Recently, in the process of painting the walls of our dining room, living room, and my studio, we had to take down and then rehang the many paintings we’ve collected over the years—most of them botanical art originals. In handling them, it dawned on me that every one has a story to tell.
When you think about it, no painting just starts with a subject and ends with a frame. There’s so much more to it. There’s circumstance, purpose, and process that goes on around and into it. This means that the enjoyment of a piece lies not just in the viewing, but also in the telling.
Take a look at the paintings that surround you and I’ll bet that you’ll find the same thing—every one has at least one story to tell. Some will be happy stories, some will be sad, some will be funny, and some may bring back memories and stories of friends and artists no longer with us. To illustrate, I’d like to share the story of one of my paintings, a print of which hangs in our dining room—a light-hearted story to counter some of the doom and gloom we’re bombarded with on a daily basis nowadays.
A few years ago, I was commissioned by a Canadian company to produce a scientifically accurate study of a marijuana plant in anticipation of Canada legalizing the substance. The company in question manufactured growing equipment and wanted the painting for use in their branding. As I explained to them, there was just one problem . . . I only work from live specimens and, in this case, possession of a live specimen was still illegal.
Now, everyone knew that although possession of marijuana plants was illegal, everyone also knew that plants could be had if you knew the right people. I was new to our village in Nova Scotia at the time and certainly didn’t know the right people. I began by asking neighbours and the response was the same every time: “Why are you asking me?” they’d say while taking a step back. But one person let it be known at the village yacht club’s regular Thursday evening “burgers and beer” night that I was looking for a marijuana plant. The next week at a community barbeque, people I hadn’t yet met were saying: “So you’re the person looking for a pot plant!” It was my first startling encounter with the prodigious rural grapevine.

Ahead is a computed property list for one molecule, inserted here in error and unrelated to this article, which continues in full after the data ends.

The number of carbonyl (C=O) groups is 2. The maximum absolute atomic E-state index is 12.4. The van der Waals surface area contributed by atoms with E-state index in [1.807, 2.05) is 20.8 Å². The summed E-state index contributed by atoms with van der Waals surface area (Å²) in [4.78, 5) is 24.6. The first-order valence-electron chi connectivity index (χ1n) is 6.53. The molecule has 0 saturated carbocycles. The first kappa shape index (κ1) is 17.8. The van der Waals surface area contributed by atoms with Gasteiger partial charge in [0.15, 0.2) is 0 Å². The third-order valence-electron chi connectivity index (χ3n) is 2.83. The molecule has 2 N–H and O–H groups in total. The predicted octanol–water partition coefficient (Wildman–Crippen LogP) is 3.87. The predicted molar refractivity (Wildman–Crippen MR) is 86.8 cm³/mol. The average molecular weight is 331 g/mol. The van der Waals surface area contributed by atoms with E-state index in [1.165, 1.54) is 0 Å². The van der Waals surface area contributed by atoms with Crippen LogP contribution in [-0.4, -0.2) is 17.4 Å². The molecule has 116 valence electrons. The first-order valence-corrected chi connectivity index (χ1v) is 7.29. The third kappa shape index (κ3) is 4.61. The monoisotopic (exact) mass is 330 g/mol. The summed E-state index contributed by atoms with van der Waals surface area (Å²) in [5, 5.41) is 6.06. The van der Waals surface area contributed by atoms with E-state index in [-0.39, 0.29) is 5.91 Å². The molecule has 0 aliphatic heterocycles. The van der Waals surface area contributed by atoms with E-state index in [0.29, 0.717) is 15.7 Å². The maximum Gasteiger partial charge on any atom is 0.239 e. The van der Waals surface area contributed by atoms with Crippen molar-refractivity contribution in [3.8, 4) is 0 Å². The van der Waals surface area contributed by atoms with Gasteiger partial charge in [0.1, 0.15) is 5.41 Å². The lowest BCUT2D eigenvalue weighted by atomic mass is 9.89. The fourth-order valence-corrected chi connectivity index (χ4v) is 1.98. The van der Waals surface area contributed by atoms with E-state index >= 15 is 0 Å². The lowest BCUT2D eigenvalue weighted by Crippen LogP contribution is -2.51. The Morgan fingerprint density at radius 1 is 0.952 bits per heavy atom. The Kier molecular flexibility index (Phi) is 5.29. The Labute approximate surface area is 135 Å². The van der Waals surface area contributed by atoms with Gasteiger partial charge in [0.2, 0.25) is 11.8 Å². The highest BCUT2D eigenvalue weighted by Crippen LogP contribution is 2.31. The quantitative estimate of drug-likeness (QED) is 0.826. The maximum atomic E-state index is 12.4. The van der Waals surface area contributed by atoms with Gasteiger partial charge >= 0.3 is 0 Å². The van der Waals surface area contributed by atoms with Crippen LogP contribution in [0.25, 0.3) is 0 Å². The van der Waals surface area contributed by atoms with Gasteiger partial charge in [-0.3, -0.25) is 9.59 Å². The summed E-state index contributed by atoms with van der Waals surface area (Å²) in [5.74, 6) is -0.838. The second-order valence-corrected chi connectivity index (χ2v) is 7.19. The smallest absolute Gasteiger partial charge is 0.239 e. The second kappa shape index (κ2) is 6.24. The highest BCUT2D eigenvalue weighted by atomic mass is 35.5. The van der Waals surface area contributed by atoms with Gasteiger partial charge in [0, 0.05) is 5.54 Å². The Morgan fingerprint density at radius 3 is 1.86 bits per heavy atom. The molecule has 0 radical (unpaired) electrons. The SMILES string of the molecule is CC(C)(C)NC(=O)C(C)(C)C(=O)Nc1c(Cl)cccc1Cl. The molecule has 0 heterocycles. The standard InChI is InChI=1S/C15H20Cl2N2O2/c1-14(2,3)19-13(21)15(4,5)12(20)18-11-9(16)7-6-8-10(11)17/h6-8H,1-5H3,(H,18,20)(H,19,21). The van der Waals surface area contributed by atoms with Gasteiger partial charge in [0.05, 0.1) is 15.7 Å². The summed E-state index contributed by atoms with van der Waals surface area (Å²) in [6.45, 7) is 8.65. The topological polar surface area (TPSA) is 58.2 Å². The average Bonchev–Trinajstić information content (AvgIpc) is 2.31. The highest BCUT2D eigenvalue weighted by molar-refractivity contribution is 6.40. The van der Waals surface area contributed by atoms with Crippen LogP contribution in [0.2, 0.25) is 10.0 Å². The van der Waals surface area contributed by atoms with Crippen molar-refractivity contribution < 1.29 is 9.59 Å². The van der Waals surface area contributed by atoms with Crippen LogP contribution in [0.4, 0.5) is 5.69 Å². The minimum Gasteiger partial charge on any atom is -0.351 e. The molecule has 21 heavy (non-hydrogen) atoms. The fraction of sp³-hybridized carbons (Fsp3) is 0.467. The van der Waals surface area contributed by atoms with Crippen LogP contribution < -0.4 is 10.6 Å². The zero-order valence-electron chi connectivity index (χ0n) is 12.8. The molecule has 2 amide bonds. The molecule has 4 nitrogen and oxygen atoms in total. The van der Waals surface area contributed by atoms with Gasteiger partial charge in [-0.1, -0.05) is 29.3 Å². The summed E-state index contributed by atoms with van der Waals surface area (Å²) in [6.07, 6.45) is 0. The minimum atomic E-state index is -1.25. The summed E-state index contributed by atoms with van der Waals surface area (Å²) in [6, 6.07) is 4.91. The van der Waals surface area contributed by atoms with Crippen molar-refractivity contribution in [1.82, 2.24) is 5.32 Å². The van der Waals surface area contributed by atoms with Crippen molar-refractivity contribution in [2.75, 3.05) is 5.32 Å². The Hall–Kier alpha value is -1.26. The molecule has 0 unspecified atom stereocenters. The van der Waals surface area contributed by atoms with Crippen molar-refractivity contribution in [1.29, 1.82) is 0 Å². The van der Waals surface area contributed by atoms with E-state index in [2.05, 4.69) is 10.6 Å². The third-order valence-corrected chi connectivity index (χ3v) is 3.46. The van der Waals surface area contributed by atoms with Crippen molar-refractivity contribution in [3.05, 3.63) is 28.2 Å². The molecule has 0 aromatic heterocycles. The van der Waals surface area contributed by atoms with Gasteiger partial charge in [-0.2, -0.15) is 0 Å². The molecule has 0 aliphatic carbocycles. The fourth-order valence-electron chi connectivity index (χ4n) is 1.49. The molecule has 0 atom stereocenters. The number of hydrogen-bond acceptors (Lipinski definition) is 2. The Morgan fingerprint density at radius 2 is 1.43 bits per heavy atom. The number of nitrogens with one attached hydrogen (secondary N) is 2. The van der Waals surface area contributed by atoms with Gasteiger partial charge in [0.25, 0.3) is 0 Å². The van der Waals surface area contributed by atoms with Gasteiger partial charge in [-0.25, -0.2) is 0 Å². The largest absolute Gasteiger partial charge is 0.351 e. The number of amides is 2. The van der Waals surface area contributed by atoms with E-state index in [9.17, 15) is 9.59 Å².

With the pressure of an approaching deadline and no specimen, we decided to go to the single source one might usually avoid when looking for illegal drugs—the police. We called on the fairly new and impressive Royal Canadian Mounted Police station and immediately learned another lesson about rural life—the police station closes down for lunch. When we went back after lunch a young officer laughed and said that of course he knew where to find a marijuana plant but that he wasn’t going to tell us because it was still illegal. No amount of persuasion could make him place botanical art ahead of the law.
Then I had a lucky break. A new-found friend let me know that someone working on their home renovation had a license to grow a limited number of marijuana plants for treating his epilepsy. He was willing to help me out. I soon had two excellent specimens. And then I learned another new lesson—just two live marijuana plants can make your house stink like a grow op. We had to live with it though until the painting was done as we didn’t want to leave them outside where they might be seen. I returned the plants to the source who later confessed that the construction worker didn’t need the plants back. So, instead, they dried the buds and “disposed” of them themselves. An all-around win-win conclusion.
I delivered the original painting to a happy client and that would have been the end of it except for the fact that one of the “Why are you asking me?” neighbours later wondered what I had done with the plants and offered to “get rid of them” for me.
So that’s my point . . . The framed print of a marijuana plant hanging in my dining room is not just a piece of art, it also tells a story.
Unfortunately though, while the story would have been more complete with an image of the painting, I can’t show it to you here because I sold the full copyright and therefore can only show you part of an initial rough sketch.